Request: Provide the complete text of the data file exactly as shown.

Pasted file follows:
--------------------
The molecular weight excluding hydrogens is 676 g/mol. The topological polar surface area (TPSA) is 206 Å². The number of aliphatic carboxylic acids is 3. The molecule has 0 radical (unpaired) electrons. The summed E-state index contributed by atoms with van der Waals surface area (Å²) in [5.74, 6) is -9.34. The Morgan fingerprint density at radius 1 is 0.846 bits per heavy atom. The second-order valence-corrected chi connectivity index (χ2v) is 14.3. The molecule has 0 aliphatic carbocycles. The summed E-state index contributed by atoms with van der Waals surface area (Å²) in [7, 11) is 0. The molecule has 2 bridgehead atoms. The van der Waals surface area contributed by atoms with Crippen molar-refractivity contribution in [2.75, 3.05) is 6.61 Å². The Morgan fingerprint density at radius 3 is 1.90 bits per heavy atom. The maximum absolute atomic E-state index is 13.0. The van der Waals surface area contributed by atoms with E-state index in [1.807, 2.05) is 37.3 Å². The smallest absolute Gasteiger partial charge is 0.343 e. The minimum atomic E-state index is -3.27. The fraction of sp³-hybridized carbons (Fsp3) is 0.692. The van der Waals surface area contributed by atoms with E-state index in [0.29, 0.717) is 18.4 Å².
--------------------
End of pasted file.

The molecular weight excluding hydrogens is 676 g/mol. The topological polar surface area (TPSA) is 206 Å². The number of aliphatic carboxylic acids is 3. The molecule has 0 radical (unpaired) electrons. The summed E-state index contributed by atoms with van der Waals surface area (Å²) in [5.74, 6) is -9.34. The Morgan fingerprint density at radius 1 is 0.846 bits per heavy atom. The second-order valence-corrected chi connectivity index (χ2v) is 14.3. The molecule has 0 aliphatic carbocycles. The summed E-state index contributed by atoms with van der Waals surface area (Å²) in [7, 11) is 0. The molecule has 2 bridgehead atoms. The van der Waals surface area contributed by atoms with Crippen molar-refractivity contribution in [2.75, 3.05) is 6.61 Å². The Morgan fingerprint density at radius 3 is 1.90 bits per heavy atom. The maximum absolute atomic E-state index is 13.0. The van der Waals surface area contributed by atoms with E-state index in [1.807, 2.05) is 37.3 Å². The smallest absolute Gasteiger partial charge is 0.343 e. The minimum atomic E-state index is -3.27. The fraction of sp³-hybridized carbons (Fsp3) is 0.692. The van der Waals surface area contributed by atoms with E-state index in [0.29, 0.717) is 18.4 Å².